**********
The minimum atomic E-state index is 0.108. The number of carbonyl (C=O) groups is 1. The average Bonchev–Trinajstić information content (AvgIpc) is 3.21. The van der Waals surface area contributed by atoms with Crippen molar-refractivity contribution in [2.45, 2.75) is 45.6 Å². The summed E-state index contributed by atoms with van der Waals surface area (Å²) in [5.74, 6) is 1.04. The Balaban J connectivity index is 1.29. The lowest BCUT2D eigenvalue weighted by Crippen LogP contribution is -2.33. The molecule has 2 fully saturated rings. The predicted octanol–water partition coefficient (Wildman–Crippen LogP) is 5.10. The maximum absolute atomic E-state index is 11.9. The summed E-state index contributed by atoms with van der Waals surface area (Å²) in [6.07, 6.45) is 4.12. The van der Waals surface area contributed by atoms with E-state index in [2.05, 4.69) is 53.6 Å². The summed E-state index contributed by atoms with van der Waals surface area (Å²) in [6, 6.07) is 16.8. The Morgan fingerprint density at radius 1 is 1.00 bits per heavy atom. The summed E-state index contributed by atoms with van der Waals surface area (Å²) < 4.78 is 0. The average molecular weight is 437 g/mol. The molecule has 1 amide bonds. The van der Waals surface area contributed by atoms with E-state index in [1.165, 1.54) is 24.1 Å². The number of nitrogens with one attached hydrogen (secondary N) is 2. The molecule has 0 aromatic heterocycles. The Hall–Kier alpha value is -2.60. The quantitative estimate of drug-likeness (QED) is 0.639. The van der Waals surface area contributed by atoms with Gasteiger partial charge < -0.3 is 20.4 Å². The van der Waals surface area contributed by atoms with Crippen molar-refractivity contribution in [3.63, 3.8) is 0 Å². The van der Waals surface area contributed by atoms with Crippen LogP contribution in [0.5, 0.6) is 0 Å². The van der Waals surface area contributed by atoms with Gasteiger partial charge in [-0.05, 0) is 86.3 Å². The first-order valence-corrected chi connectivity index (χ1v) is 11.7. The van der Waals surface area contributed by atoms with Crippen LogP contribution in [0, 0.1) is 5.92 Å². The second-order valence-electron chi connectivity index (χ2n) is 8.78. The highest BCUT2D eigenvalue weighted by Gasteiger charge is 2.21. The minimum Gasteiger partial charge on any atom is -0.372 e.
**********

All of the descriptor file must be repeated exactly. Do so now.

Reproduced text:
The minimum atomic E-state index is 0.108. The number of carbonyl (C=O) groups is 1. The average Bonchev–Trinajstić information content (AvgIpc) is 3.21. The van der Waals surface area contributed by atoms with Crippen molar-refractivity contribution in [2.45, 2.75) is 45.6 Å². The summed E-state index contributed by atoms with van der Waals surface area (Å²) in [5.74, 6) is 1.04. The Balaban J connectivity index is 1.29. The lowest BCUT2D eigenvalue weighted by Crippen LogP contribution is -2.33. The molecule has 2 fully saturated rings. The predicted octanol–water partition coefficient (Wildman–Crippen LogP) is 5.10. The maximum absolute atomic E-state index is 11.9. The summed E-state index contributed by atoms with van der Waals surface area (Å²) in [6.07, 6.45) is 4.12. The van der Waals surface area contributed by atoms with E-state index in [2.05, 4.69) is 53.6 Å². The summed E-state index contributed by atoms with van der Waals surface area (Å²) in [6, 6.07) is 16.8. The Morgan fingerprint density at radius 1 is 1.00 bits per heavy atom. The summed E-state index contributed by atoms with van der Waals surface area (Å²) < 4.78 is 0. The average molecular weight is 437 g/mol. The molecule has 1 amide bonds. The van der Waals surface area contributed by atoms with E-state index in [1.165, 1.54) is 24.1 Å². The number of nitrogens with one attached hydrogen (secondary N) is 2. The molecule has 0 aromatic heterocycles. The Hall–Kier alpha value is -2.60. The quantitative estimate of drug-likeness (QED) is 0.639. The van der Waals surface area contributed by atoms with Gasteiger partial charge < -0.3 is 20.4 Å². The van der Waals surface area contributed by atoms with Crippen molar-refractivity contribution in [3.63, 3.8) is 0 Å². The van der Waals surface area contributed by atoms with Crippen LogP contribution in [0.5, 0.6) is 0 Å². The van der Waals surface area contributed by atoms with Gasteiger partial charge in [-0.05, 0) is 86.3 Å². The first-order valence-corrected chi connectivity index (χ1v) is 11.7. The van der Waals surface area contributed by atoms with Crippen LogP contribution in [0, 0.1) is 5.92 Å². The second-order valence-electron chi connectivity index (χ2n) is 8.78. The highest BCUT2D eigenvalue weighted by Gasteiger charge is 2.21. The minimum Gasteiger partial charge on any atom is -0.372 e.